Congratulations to the University of South Carolina, which won their second straight College World Series in Omaha on Tuesday night.
South Carolina, like most schools, has a team nickname/mascot, which in their case is the Gamecocks.
What is a gamecock, you might ask? No, it's not that thing that one bats back and forth in a badminton match - that's a shuttlecock. Before you get your mind to wandering to places where it maybe shouldn't go, I will tell you what a gamecock is. A gamecock, or game fowl, is "a type of rooster with physical and behavioral traits suitable for cockfighting." Though the folks at PETA may object, that indeed is what the University of South Carolina's long-time nickname is.
Have you evered wondered about about some other team nicknames? I'm not talking here about Lions,Tigers and Bears (Oh My!), because we all know what those are. No, I'm talking about some of the other nicknames which draw a "Huh?" response from sports fans.
Take the Georgetown University Hoyas, for example. A "hoya," it turns out, is a species of tropical climbing plants, native to southern Asia, Australia, and Polynesia. Common names for this genus are waxplant, waxvine, waxflower or simply hoya. This genus was named by botanist Robert Brown, in honor of his friend, botanist Thomas Hoy. So those fierce Hoya teams of Patrick Ewing, Alonzo Mourning, Allen Iverson and Coach John Thompson are named after a waxy plant? Who knew?
Then there is Gonzaga University in Spokane, Washington. The University's main claim to fame for years was that they were the Alma Mater of famed crooner/actor Bing Crosby. A few decades later, one of the great all-time point guards in NBA history, John Stockton, came out of Gonzaga, and in recent years, the school's men's basketball team has become somewhat of a power. Though the team is often referred to as the Zags, that's just a shortened version of Gonzaga. Their real nickname is the Bulldogs.
And how about the University of Maryland Terrapins? A terrapin, in case you didn't know, is a species of turtle, native to the coastal swamps of the eastern and southern United States. So the Maryland Terrapins, or Terps, as they are sometimes referred to, have a turtle for a mascot. Not really inspirational, is it?
Sportswriters, particularly in baseball, have often coined "alternate" nicknames for teams. For example, the New York Yankees are often referred to as the Bronx Bombers, the Pinstripes, and a few names I can't mention in a family newspaper; the Chicago Cubs are sometimes affectionately referred to as the Cubbies or Bruins; the White Sox are also known as the Pale Hose, etc. Before the Houston Astros took that nickname (after they moved into the Astrodome), they were known for a brief time as the Colt .45s, in honor of their Wild West image. People must have gotten a little uncomfortable with that, though, because they quickly became known as simply the Colts, as in a male horse. A similar situation arose when the NBA's Baltimore/Washington Bullets underwent a nickname change to the Wizards, when some Washingtonians became uncomfortable with the nickname's connection with violence.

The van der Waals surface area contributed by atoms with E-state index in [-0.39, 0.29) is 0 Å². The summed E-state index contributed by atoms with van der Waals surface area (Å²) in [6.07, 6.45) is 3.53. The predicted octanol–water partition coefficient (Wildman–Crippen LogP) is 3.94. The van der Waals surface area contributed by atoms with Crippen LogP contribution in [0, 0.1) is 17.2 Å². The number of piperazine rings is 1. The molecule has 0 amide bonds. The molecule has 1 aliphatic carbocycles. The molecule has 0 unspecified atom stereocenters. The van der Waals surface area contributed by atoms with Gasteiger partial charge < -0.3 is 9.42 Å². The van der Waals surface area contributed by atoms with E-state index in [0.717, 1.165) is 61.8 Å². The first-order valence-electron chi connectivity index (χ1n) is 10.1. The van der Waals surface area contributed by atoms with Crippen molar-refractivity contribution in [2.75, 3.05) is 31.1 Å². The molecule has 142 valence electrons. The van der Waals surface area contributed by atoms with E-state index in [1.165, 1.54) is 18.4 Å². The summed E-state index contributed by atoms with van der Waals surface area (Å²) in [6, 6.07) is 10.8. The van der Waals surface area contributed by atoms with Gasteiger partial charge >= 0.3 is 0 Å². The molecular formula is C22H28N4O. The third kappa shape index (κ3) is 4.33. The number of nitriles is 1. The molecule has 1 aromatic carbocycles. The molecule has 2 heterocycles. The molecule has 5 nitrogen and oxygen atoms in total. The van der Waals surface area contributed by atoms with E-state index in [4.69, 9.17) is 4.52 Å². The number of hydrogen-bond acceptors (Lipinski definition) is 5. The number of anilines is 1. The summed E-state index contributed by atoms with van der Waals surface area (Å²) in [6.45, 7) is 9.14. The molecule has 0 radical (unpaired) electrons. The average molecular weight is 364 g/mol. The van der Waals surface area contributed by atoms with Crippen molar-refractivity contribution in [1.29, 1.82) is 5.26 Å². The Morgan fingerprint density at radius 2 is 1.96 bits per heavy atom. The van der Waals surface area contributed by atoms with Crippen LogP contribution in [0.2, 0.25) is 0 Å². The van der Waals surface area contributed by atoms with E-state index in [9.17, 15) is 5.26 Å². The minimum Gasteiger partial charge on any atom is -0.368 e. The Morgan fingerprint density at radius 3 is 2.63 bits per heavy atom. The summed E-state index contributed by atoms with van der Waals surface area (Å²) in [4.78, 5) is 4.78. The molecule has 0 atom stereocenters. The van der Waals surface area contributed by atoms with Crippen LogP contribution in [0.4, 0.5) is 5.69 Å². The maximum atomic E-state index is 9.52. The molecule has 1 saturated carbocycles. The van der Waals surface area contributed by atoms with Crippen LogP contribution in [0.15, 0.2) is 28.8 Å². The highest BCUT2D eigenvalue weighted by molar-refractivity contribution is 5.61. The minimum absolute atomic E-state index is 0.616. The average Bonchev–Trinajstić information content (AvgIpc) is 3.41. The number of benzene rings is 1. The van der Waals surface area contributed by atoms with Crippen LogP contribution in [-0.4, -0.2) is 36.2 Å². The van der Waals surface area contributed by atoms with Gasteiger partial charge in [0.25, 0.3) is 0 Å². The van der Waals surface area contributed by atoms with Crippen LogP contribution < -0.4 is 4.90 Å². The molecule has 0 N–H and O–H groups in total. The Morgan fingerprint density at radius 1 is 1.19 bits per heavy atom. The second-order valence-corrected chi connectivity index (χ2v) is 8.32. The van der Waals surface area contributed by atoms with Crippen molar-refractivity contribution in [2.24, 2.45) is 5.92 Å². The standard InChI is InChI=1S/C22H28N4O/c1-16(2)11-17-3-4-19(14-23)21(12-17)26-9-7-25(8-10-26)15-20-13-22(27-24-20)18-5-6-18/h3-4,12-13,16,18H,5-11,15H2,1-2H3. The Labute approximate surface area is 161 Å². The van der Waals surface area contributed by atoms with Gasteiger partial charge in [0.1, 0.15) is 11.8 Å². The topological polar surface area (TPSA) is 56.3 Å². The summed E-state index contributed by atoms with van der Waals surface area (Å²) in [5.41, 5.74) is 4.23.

Anyway, back to "two-nickname" teams. Georgia Tech University is the Yellowjackets, named of course after the bumblebee. An old fight song, the Ramblin' Wreck of Georgia Tech," though, has led some writers to refer to them as the Ramblin' Wreck (especially in 'down' years?).
Notre Dame is (are?) the Irish, but they are just as often referred to as the Fighting Irish.
You might ask, what is a Buckeye? The nickname/mascot of THE Ohio State University is not some vicious fighting animal, but rather a tree. Or perhaps the nickname derives from the Buckeye chicken, which is a breed that originated in Ohio. Buckeye is also a type of butterfly found in the U.S. and Canada, so I guess you can take your pick. With what is going on with the school's football program right now, the butterfly might be a better team symbol at this point - at least until the troops can be re-stocked, so to speak.
Okay, we took care of Buckeyes. How about another Big Ten team with a similar nickname - our own beloved Iowa Hawkeyes? Well, the term "Hawkeye" has nothing to do with the hawk. The term originally appeared in James Fenimore Cooper's 1826 book 'The Last of the Mohicans,' as a nickname for character Natty Bumpo. It was later used, in its plural form, to describe the people of Iowa (for some reason), and the University of Iowa then adopted it as the nickname for its athletic teams.
I guess we Hawkeye fans should be grateful that the team did not come to be known as the Nattys, Bumpos, or Natty Bumpos!
Before I close, though, I'm certainly not going to let my Iowa State friends off the nickname/mascot hook. The ISU athletic teams' nickname, of course, is the Cyclones, and that's pretty descriptive and understandable, much like the Miami Hurricanes and Storm Lake Tornadoes.
Unlike most of the other teams we've mentioned, though (with the exceptions of Georgetown and Ohio State), the team's mascot has nothing to do with its nickname. Since it would be awfully hard to dress up someone in a Cyclone suit to parade around the field or court, I can certainly understand that. But the "Cy the Cyclone" mascot seems to me to be a more suitable (pardon the pun) outfit for the Gamecocks' mascot.
I'm just sayin' ...